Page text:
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Newsletter: Trump’s White House rally

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President Trump accepted the Republican nomination Thursday night before a large crowd on the White House South Lawn, casting himself as an insurgent rather than an incumbent and his first-term record as a resounding success.

In a 70-minute-plus speech aimed at reframing the election, President Trump closed out the Republican National Convention at the White House.

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Trump’s White House Rally

President Trump accepted the Republican nomination before a packed crowd on the White House South Lawn, delivering a storm of angry broadsides and false charges against Democratic nominee Joe Biden as he sought to redefine the November election as a choice rather than a referendum on his first term.

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With the country gripped by a deadly pandemic, deep recession and racial unrest, Trump offered an opaque agenda for a second term, focusing instead on savaging Biden by name 41 separate times. Accusing his opponent of “catastrophic betrayals and blunders,” Trump warned of “left-wing anarchy and mayhem” if the Democrats retake the White House even as he stoked fears of the widespread protests this summer over systemic racism and police abuses.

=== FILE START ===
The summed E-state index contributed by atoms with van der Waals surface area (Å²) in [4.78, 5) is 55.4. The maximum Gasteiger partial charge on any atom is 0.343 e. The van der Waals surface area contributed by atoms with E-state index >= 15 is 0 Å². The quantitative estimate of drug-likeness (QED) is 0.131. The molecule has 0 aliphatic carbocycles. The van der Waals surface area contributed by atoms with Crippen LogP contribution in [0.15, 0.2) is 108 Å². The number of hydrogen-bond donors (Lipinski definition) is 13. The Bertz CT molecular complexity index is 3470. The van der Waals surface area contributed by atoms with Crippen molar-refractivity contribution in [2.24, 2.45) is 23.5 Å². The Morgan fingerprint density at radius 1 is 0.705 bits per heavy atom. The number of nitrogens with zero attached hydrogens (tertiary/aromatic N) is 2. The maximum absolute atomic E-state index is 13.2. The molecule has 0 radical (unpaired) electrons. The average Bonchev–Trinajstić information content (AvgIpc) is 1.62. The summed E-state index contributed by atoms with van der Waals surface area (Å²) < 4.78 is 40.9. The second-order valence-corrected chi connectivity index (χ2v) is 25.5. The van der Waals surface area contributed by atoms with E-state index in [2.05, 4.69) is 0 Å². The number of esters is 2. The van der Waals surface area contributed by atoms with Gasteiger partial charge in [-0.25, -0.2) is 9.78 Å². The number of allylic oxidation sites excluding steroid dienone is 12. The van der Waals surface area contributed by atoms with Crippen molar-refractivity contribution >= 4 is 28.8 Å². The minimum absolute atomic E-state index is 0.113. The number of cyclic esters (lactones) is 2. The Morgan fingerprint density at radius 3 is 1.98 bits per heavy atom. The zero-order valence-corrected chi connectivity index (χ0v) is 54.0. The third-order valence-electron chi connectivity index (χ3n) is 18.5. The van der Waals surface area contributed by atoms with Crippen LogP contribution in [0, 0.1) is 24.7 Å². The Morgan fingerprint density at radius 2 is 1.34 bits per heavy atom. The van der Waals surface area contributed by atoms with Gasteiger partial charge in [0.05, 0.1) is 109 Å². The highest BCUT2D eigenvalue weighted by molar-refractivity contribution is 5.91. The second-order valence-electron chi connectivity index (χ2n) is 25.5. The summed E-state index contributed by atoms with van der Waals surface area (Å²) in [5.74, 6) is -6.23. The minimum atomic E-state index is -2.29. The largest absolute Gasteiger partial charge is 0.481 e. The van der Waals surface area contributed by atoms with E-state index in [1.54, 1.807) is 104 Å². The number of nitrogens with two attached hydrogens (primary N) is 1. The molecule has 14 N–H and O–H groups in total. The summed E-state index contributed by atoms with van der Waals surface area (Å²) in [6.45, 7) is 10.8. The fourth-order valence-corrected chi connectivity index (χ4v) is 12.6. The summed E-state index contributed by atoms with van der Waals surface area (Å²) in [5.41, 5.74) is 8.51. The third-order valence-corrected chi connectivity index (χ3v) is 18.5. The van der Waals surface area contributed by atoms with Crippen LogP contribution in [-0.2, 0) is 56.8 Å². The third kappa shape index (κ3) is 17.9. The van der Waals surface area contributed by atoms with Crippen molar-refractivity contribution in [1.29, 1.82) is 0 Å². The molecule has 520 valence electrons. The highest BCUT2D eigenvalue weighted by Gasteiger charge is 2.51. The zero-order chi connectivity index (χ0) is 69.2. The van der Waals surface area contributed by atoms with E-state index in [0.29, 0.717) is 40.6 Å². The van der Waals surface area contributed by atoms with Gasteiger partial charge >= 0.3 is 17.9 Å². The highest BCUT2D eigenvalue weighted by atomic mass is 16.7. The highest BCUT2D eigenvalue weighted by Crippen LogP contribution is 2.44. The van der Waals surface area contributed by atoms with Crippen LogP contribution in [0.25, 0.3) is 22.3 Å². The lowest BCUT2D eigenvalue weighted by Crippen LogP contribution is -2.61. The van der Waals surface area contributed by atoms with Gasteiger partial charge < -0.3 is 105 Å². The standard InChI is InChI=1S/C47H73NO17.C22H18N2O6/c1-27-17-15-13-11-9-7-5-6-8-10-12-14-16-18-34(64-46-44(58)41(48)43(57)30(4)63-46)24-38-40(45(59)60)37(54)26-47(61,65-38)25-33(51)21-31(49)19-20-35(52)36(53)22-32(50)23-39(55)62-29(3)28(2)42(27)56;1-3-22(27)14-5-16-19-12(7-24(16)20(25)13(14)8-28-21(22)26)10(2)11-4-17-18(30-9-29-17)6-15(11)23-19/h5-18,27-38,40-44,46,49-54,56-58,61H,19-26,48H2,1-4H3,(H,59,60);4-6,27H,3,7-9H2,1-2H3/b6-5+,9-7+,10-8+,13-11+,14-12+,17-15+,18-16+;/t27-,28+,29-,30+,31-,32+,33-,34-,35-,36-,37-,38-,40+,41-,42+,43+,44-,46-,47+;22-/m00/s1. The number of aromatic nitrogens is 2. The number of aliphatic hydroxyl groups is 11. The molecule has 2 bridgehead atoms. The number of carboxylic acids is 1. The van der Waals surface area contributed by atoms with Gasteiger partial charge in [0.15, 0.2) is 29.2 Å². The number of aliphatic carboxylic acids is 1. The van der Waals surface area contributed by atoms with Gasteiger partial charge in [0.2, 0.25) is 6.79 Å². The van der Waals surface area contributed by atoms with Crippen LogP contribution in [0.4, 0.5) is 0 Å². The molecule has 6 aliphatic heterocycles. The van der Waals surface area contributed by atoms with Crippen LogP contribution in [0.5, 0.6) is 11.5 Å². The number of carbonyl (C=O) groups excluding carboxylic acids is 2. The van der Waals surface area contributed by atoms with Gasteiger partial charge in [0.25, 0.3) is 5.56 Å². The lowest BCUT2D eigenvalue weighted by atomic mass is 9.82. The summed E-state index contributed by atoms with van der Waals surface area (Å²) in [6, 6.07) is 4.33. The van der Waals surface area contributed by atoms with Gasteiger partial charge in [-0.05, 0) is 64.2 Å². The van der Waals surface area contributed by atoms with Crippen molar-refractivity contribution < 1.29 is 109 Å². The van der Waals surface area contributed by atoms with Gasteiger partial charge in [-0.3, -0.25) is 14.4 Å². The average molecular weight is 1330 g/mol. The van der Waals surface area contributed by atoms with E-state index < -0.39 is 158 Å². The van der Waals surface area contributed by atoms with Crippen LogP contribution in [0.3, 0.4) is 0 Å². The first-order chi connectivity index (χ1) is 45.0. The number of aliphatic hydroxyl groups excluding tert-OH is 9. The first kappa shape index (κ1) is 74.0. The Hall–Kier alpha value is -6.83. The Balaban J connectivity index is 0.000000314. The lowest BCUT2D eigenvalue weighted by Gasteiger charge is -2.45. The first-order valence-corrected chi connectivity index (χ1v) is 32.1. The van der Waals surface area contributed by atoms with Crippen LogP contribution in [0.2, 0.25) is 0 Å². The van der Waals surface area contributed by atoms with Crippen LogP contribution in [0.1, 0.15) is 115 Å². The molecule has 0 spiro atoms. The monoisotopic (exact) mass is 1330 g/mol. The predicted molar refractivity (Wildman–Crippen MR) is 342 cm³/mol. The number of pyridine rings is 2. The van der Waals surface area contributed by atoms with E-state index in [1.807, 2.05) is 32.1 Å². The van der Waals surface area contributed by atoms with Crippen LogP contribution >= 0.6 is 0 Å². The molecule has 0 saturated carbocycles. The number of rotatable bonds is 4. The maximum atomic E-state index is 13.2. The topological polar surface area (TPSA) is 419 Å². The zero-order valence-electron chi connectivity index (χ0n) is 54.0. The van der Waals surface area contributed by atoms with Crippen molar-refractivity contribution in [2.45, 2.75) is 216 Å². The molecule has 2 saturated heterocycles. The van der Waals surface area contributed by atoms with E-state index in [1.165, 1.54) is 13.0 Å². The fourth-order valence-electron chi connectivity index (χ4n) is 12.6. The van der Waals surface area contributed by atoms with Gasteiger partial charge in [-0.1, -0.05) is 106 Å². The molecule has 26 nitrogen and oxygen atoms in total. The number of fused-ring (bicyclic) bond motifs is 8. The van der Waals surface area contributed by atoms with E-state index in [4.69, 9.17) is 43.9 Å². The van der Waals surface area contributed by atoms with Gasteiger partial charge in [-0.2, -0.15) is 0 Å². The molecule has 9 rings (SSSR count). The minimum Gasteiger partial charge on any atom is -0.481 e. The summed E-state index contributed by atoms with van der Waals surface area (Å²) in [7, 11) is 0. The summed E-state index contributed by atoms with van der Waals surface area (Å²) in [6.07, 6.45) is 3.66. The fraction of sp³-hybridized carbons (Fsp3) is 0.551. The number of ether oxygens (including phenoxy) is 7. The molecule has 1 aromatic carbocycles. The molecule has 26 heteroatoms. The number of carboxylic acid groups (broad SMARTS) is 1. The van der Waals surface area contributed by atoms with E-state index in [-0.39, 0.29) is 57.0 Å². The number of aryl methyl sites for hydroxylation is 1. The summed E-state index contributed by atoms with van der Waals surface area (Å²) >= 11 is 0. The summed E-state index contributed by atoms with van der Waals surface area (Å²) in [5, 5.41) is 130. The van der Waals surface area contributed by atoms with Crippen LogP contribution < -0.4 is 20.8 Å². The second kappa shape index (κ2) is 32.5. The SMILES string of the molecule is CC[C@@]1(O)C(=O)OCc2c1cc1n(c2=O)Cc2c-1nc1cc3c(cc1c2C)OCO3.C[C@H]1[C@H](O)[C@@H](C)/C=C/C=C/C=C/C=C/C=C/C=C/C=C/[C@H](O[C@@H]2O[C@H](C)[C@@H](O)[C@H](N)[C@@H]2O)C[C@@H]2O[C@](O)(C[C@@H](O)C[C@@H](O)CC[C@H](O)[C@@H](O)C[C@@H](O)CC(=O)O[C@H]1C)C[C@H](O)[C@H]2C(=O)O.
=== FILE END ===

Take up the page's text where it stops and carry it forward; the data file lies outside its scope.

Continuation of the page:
Leveraging all the trappings of the presidency, Trump addressed a crowd of more than 1,500 people on the South Lawn, ignoring ethics rules about using the White House for partisan events and public health guidelines about social distancing and avoiding large gatherings during the coronavirus crisis. The crowd sat close together in narrow rows of chairs, mostly unmasked. The number of people in attendance was only slightly larger than the number of Americans who died of COVID-19 on Wednesday.

But in many ways, the convention’s final night played out the way the first three had: focusing mostly on Trump and his family while cutting connections with the Republican Party’s past.

President Trump and family members on the final day of the Republican National Convention at the White House.